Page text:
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Mutations: The dark side of DNA repair

  1. Samuel H Wilson  Is a corresponding author
  1. National Institutes of Health, United States
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Cite this article as: eLife 2014;3:e03068 doi: 10.7554/eLife.03068


The BER pathway is widely used to repair DNA damage in cells, but it can also introduce unwanted mutations and is sometimes hijacked by other pathways.

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DNA can be damaged in many ways—bases can, for example, be oxidized, alkylated or deaminated—so cells need a way to repair DNA damage. Sometimes it is possible to reverse the process that caused these ‘base lesions’, but cells tend to employ a more complex approach that is called the base excision repair (BER) pathway. This process involves three basic steps: first, enzymes called nucleases break the DNA strand that is damaged on either side of the lesion so that the section containing the lesion can be removed; second, DNA polymerases make a new stretch of DNA to replace the section that has been removed, using the undamaged strand as a template; third, DNA ligases join this new stretch to the existing DNA.

However, there is a ‘dark side’ to DNA repair because the process by which the replacement DNA is synthesized is inherently error-prone. Moreover, DNA is normally tightly packaged inside the nucleus to protect it from damage: however, the BER pathway involves regions of DNA being unpackaged, and this provides other enzymes and repair pathways with access to the DNA, which can lead to lesions and mutations. The overall result is that DNA repair can sometimes lead to more rather than less damage and, in some cases, this damage can ultimately kill the cell (Fu et al., 2012).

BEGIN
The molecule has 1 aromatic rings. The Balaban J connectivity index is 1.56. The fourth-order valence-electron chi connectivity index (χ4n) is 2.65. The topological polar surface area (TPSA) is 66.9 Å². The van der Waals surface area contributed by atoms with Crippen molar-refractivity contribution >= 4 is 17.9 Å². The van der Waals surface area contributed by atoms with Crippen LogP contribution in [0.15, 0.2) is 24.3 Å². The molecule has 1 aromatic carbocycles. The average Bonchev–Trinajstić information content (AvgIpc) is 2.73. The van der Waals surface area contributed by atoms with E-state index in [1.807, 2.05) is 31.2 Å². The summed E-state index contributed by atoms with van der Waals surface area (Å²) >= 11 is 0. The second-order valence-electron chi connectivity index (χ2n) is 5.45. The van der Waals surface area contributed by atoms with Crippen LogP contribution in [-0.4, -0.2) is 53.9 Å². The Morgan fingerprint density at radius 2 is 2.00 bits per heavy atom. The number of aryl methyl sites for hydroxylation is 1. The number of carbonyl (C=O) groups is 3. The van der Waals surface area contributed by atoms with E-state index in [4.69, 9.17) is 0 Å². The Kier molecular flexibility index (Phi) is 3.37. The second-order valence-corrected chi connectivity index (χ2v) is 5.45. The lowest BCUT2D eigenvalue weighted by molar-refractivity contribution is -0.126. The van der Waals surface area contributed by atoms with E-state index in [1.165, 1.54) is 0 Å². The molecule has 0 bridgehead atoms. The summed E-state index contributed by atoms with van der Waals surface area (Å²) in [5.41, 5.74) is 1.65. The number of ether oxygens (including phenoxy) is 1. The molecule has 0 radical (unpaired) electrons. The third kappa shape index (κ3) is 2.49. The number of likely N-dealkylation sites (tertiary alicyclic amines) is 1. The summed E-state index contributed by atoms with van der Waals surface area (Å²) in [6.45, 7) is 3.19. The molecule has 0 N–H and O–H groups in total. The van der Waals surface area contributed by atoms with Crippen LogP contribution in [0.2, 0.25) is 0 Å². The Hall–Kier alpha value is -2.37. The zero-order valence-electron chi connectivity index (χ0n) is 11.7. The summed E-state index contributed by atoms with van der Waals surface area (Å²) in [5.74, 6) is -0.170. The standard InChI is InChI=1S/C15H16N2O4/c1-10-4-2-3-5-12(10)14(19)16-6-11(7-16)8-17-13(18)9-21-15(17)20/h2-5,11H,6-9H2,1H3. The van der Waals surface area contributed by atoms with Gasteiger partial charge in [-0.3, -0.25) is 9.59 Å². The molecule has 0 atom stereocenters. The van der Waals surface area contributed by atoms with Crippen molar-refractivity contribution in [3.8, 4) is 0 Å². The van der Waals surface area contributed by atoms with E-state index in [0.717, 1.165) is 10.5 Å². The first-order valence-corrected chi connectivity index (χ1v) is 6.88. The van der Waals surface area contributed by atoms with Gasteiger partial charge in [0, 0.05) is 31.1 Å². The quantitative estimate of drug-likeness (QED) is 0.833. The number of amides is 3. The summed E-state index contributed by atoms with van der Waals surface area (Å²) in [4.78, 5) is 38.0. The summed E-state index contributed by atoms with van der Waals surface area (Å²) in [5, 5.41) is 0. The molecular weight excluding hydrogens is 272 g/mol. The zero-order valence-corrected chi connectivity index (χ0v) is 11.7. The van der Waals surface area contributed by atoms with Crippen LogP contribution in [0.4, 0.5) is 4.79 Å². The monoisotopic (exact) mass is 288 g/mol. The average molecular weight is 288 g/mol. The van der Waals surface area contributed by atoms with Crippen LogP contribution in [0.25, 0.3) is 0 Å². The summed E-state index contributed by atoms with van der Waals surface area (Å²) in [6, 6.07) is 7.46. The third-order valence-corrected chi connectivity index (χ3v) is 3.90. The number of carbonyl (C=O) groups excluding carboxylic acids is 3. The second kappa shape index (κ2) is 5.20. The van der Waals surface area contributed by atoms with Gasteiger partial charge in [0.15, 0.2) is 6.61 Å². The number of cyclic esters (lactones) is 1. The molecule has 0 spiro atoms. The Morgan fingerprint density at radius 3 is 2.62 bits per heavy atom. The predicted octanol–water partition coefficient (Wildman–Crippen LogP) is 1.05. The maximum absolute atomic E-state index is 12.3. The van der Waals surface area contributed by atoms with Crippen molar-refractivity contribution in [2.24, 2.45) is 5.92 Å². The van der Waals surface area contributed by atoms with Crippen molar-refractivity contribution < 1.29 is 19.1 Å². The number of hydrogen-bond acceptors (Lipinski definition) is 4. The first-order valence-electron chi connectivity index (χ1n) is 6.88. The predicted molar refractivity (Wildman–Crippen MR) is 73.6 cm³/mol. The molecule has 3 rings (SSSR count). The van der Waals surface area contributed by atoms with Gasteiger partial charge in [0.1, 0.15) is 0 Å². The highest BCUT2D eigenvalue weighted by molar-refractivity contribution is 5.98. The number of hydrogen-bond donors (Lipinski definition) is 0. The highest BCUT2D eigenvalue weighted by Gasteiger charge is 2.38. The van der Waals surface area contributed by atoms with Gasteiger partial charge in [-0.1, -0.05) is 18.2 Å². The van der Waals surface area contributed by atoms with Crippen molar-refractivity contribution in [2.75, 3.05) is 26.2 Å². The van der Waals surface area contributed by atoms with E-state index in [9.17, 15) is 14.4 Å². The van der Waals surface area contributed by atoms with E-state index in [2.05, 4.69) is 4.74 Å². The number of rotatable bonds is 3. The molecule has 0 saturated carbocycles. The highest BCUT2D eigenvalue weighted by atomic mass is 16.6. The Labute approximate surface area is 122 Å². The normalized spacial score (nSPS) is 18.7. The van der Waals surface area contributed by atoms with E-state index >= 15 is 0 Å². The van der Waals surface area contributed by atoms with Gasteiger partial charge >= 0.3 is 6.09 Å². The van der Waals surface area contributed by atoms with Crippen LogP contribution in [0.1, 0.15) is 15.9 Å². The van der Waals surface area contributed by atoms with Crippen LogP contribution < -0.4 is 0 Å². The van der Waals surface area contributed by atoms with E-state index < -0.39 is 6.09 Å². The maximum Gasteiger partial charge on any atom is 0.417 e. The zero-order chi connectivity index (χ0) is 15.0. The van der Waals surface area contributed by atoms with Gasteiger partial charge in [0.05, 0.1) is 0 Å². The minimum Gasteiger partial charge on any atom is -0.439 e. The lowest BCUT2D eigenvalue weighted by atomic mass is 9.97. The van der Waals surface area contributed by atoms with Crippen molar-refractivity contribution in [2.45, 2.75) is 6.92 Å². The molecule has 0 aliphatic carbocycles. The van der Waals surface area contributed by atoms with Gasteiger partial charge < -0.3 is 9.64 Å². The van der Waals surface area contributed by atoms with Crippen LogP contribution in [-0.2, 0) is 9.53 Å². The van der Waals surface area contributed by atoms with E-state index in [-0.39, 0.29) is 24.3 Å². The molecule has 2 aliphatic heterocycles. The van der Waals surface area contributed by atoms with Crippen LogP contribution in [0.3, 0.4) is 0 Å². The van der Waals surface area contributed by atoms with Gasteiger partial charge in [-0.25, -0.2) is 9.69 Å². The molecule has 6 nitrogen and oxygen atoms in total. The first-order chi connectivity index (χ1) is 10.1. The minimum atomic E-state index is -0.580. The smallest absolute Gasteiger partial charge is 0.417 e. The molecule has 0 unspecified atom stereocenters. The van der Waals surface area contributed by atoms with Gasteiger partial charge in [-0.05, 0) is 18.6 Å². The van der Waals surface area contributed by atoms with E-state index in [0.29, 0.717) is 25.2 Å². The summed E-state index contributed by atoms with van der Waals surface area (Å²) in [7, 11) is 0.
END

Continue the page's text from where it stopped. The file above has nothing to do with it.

Large-scale DNA sequencing has revealed a complex pattern of lesions and mutations that includes mutational hotspots and mutations that are linked to specific sequences of bases. In some cases the mutations appear to be linked to enzymes belonging to the APOBEC family—which change the cytosine bases in DNA into uracil bases—being able to access the DNA (Roberts et al., 2013; Nik-Zainal et al., 2014). Finally, some seemingly random mutations occur with high frequency.

Now, in eLife, Jia Chen, Brendan Miller and Anthony Furano—who all are based at the National Institute of Diabetes and Digestive and Kidney Diseases—have used DNA sequencing to explore the accuracy of the BER pathway in mammalian cells (Chen et al., 2014). They used genetic techniques to deliberately introduce lesions associated with different sub-pathways of the BER pathway. These lesions included: a simple strand break between two neighbouring bases (which is known as a nick); replacing the cytosine base opposite a guanine base with an abasic site; and various types of base mismatches (such as thymine/guanine, uracil/guanine or hydroxymethyl-uracil/guanine instead of cytosine/guanine). The lesions were individually engineered into episomal DNA, and the episomes were allowed to undergo repair in mammalian cells and then isolated. After passage through E. coli, mutants were selected, and the DNA was subjected to sequence analysis.

As expected, most of the lesions were repaired by the BER pathway (Figure 1), but there were interesting differences in the repair of the different types of lesions. In some cases, for example, there were mutations in the template strand, rather than the strand containing the lesion, which suggests that various enzymes had been able to access the template strand during the repair process.

The BER pathway can repair DNA damage, but it can also induce mutations.